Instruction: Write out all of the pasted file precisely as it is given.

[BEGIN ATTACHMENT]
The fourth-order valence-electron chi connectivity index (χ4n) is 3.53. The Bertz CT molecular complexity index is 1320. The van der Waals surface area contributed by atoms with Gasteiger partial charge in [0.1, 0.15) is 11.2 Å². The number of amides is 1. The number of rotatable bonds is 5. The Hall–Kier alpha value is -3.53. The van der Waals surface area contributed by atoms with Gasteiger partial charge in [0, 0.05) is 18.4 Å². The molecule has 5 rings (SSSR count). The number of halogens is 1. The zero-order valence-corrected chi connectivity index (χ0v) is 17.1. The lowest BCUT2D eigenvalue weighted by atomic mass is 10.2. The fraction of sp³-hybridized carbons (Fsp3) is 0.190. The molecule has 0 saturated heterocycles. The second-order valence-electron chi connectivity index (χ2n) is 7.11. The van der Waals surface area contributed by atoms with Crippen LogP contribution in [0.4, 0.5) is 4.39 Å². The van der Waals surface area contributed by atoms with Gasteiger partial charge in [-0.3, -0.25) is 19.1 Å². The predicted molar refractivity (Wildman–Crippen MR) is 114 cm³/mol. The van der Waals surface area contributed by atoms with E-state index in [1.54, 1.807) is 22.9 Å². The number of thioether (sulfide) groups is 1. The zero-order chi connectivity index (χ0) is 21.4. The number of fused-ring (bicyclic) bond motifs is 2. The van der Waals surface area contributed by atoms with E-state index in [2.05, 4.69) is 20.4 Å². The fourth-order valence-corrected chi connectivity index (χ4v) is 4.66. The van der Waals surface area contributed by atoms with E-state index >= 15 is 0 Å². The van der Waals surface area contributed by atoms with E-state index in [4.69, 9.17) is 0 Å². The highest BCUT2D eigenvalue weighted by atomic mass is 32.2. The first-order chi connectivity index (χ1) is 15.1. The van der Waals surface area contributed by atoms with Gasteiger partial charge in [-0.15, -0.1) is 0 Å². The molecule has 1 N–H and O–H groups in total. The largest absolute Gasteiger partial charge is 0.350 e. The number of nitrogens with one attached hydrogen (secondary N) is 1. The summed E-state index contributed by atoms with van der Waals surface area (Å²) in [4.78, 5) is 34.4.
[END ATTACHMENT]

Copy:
The fourth-order valence-electron chi connectivity index (χ4n) is 3.53. The Bertz CT molecular complexity index is 1320. The van der Waals surface area contributed by atoms with Gasteiger partial charge in [0.1, 0.15) is 11.2 Å². The number of amides is 1. The number of rotatable bonds is 5. The Hall–Kier alpha value is -3.53. The van der Waals surface area contributed by atoms with Gasteiger partial charge in [0, 0.05) is 18.4 Å². The molecule has 5 rings (SSSR count). The number of halogens is 1. The zero-order valence-corrected chi connectivity index (χ0v) is 17.1. The lowest BCUT2D eigenvalue weighted by atomic mass is 10.2. The fraction of sp³-hybridized carbons (Fsp3) is 0.190. The molecule has 0 saturated heterocycles. The second-order valence-electron chi connectivity index (χ2n) is 7.11. The van der Waals surface area contributed by atoms with Crippen LogP contribution in [0.4, 0.5) is 4.39 Å². The van der Waals surface area contributed by atoms with Gasteiger partial charge in [-0.3, -0.25) is 19.1 Å². The predicted molar refractivity (Wildman–Crippen MR) is 114 cm³/mol. The van der Waals surface area contributed by atoms with E-state index in [1.54, 1.807) is 22.9 Å². The number of thioether (sulfide) groups is 1. The zero-order chi connectivity index (χ0) is 21.4. The number of fused-ring (bicyclic) bond motifs is 2. The van der Waals surface area contributed by atoms with E-state index in [2.05, 4.69) is 20.4 Å². The fourth-order valence-corrected chi connectivity index (χ4v) is 4.66. The van der Waals surface area contributed by atoms with E-state index >= 15 is 0 Å². The van der Waals surface area contributed by atoms with E-state index in [4.69, 9.17) is 0 Å². The highest BCUT2D eigenvalue weighted by atomic mass is 32.2. The first-order chi connectivity index (χ1) is 15.1. The van der Waals surface area contributed by atoms with Gasteiger partial charge in [-0.15, -0.1) is 0 Å². The molecule has 1 N–H and O–H groups in total. The largest absolute Gasteiger partial charge is 0.350 e. The number of nitrogens with one attached hydrogen (secondary N) is 1. The summed E-state index contributed by atoms with van der Waals surface area (Å²) in [4.78, 5) is 34.4.